Battaglia, now 68, began making odds for Churchill and Keeneland when he was just 24 years old. He and his brother Bruce learned the craft from their father, John Battaglia, who was odds maker and later general manager at Latonia (now Turfway).
“It was in our genes, I guess,” Mike Battaglia said. “He sat down. He taught us how to make the morning line. I’ll never forget — Bill Greeley (former Keeneland president) and Bob Gorham (former Churchill Downs general manager) — back in the fall of 1974 their line maker was retiring and they wanted the same guy to do the line. And they knew I was doing it (at Latonia). And they knew my father, and they trusted me. And I’ve been doing it ever since.”
Battaglia’s first Kentucky Derby as odds maker was Foolish Pleasure in 1975. Morning line: 9-5. At the gate: 9-5.
“So, I started off real well,” Battaglia said, smiling.
His next few Derbys, he had horses like Seattle Slew and Spectacular Bid who were both Kentucky Derby winners as favorites. Slew won the Triple Crown, as well.
“You go back to the ’70s, and I thought it was easy … You had some real good ones back there,” he said. “It got harder after that.”
And sometimes, it got personal. In 1983, trainer Laz Barrera wanted Battaglia fired after his Paris Prince was put in as a “field” betting choice back when only 12 horses got odds, Battaglia said.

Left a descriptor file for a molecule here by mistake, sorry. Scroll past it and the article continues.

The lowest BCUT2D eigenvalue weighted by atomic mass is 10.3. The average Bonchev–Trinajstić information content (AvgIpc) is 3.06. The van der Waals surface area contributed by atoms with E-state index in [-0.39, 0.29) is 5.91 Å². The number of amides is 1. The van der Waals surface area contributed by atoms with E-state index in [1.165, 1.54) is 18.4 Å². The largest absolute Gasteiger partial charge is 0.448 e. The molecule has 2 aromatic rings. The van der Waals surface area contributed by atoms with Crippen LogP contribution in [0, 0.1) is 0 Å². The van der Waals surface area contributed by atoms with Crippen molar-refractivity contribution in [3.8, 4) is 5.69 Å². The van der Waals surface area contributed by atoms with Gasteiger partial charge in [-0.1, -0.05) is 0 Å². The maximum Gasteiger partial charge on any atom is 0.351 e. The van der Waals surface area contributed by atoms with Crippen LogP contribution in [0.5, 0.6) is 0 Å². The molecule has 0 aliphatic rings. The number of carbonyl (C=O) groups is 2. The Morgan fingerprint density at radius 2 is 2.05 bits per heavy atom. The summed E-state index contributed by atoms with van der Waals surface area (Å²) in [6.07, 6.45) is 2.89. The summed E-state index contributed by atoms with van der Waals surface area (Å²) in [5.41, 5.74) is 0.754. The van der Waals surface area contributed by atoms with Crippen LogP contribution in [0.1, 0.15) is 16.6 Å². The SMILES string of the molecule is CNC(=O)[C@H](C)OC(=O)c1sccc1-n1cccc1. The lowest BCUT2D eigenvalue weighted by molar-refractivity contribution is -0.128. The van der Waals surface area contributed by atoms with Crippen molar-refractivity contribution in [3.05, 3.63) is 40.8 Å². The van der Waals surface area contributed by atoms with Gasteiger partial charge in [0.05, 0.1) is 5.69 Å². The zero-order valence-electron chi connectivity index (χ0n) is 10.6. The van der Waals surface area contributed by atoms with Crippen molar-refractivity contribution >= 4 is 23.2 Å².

Barrera, now deceased, apparently believed Battaglia held a grudge after his 1978 Triple Crown winner, Affirmed, beat Kentucky Derby morning-line favorite Alydar. Barrera thought Battaglia stuck Paris Prince in the field as retribution.
“He went up to Lynn Stone, the president of Churchill, and said, ‘You’ve got to fire him! He did this just because Affirmed beat Alydar, and he’s still mad about that. My horse doesn’t belong in the field!’” Battaglia recalled. “Of course, everything was fine. He belonged in the field.”
Alydar, by the way, was still favorite when the 1978 race went off. Paris Prince finished 10th in 1983.
Making a single morning line can take Battaglia anywhere from five to 30 minutes, depending on the race.